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School Pays Tribute To 'Energetic, Passionate' Melbourne Schoolgirl Killed In Baghdad Bombing

Zaynb Al Harbeya was in Iraq visiting her sick grandfather.

31/05/2017 8:32 AM AEST | Updated 31/05/2017 12:19 PM AEST
Channel 7 / Fairfax
Zaynb Al Harbeya, 12 (left), was celebrating the end of her fast for Ramadan with an ice-cream when she was killed by a car bomb at the Al-Faqm ice-cream parlour (right).

The school principal of the 12-year-old Australian girl killed in a car bomb attack on an ice-cream parlour in Baghdad has paid tribute to the "energetic, outspoken and passionate" Year Seven student.

Zaynb Al Harbeya, 12, was in the Iraqi capital with her parents visiting her sick grandfather.

The family had been fasting for Ramadan and they had broken their fast just after midnight. Zaynb had wanted to go for ice-cream at the Al-Faqm parlour and had gone to pay when the bomb went off, her family told Sky News.

She was one of at least fifteen people killed in the blast, including several children.

Zaynb was in Year Seven at Sirius College in Broadmeadows, Melbourne.

Her funeral will be held on Wednesday.

In a press conference, the school's principal, Halid Serdar Takimoglu, said Zaynb was "known as energetic, outspoken and passionate and loved by her friends".

Takimoglu confirmed that Zaynb, who had only started at the school at the beginning of 2017 school year, had been with cousins when the attack occurred. One of her cousins is believed to have been injured, but is expected to survive.

"This is devastating and shocking news for Zynab's family, for her classmates and teachers, and for all our entire community," he said.

"All of us are deeply distressed that one of our smiling students has been taken from us in a cruel act of violence that is beyond understanding. Our immediate concern is to support Zynab's family here in Melbourne, her parents in Iraq, our students, and our school community."

Zaynb's English teacher, Kiralee Mladenis, said she was much loved by her classmates and was a a dedicated student.

"She was loved by all of her friends. Before she went overseas she actually asked me for extra homework. She really cared about her studies and was extremely excited to go overseas," Mladenis said.

The school is providing counselling for their students, who they said were in "a state of shock".

Authorities say the car bomb, which wounded around 75 people, was remotely detonated and Islamic State is believed to be behind the attack.

CCTV footage captured the moment the blast went off:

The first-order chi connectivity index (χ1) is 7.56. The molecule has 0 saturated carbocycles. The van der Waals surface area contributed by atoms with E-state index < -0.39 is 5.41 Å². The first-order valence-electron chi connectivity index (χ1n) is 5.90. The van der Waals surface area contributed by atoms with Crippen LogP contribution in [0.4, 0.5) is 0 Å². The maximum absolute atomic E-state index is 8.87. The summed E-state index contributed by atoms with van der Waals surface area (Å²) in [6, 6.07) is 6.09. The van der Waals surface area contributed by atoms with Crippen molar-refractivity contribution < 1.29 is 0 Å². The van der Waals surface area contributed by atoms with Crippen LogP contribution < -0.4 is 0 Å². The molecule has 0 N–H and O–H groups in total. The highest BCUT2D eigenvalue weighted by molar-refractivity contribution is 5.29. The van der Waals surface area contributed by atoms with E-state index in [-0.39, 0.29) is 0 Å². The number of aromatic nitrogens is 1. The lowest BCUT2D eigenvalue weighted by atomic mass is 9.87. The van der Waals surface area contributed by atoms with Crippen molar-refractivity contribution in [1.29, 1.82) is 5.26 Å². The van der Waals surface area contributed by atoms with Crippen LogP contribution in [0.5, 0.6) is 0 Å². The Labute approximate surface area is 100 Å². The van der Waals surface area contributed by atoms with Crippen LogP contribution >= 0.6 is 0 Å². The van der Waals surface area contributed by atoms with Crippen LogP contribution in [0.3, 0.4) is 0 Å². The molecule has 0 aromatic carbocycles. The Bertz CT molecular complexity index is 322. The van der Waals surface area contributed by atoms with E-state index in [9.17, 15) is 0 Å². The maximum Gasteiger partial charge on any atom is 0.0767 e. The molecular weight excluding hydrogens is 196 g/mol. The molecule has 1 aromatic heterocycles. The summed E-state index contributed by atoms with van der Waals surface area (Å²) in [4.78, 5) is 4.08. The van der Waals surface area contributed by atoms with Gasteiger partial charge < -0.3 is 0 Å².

Harrowing footage taken following the explosion showed the devastation wreaked by the bomb, as small children wandered in a daze amongst the dead and wounded.

Foreign Minister Julie Bishop has extended her "deepest sympathies" to the girl's family, friends and classmates following the attack.

"This tragedy underscores the brutality of this terrorist organisation that shows no respect for religion, nationality, sovereignty, borders, no respect for humanity," she told reporters Wednesday morning.

"And this is why the Australian Government has continued to commit our Defence Force to support the Iraqi security forces, so that they can fight to defeat this terrorist organisation within Iraq and to prevent its spread to other parts of the world, including in our region."

Bishop said the Australian embassy in Iraq were providing consular support to Zaynb's family, but they had limited resources due to the unstable security environment.

The Australian Government advises Australians not to travel to Iraq, citing possible attacks on hotels frequented by Westerners.

The bombing occurred just three days into the month of Ramadan, when Iraqis regularly stay out late shopping and socialising after breaking their daily fast.

Another car bombing occurred nearby just hours after the initial explosion, killing nine people near Baghdad's Al-Shuhada Bridge, close to the state capital.

Getty Images
Firefighters work to extinguish the wreckage following a car bomb attack near a government office in the Karkh district of Baghdad on Tuesday.

Islamic State has claimed responsibility for both attacks, saying its suicide bombers were targeting Shi'ite Muslims, whom the group considers heretics.

The Islamic terrorist group took over large swaths of Iraq north and west of Baghdad in 2014, but have since been pushed back with the heavily-bombarded city of Mosul being their last remaining stronghold. But military defeats have only seen a rise in suicide attacks and car bombings in the nation's capital.

In July 2016, 165 people were killed and a further 225 injured when a lorry packed with explosives was detonated in the Karrada district of Baghdad while families were shopping for the holiday marking the end of Ramadan.


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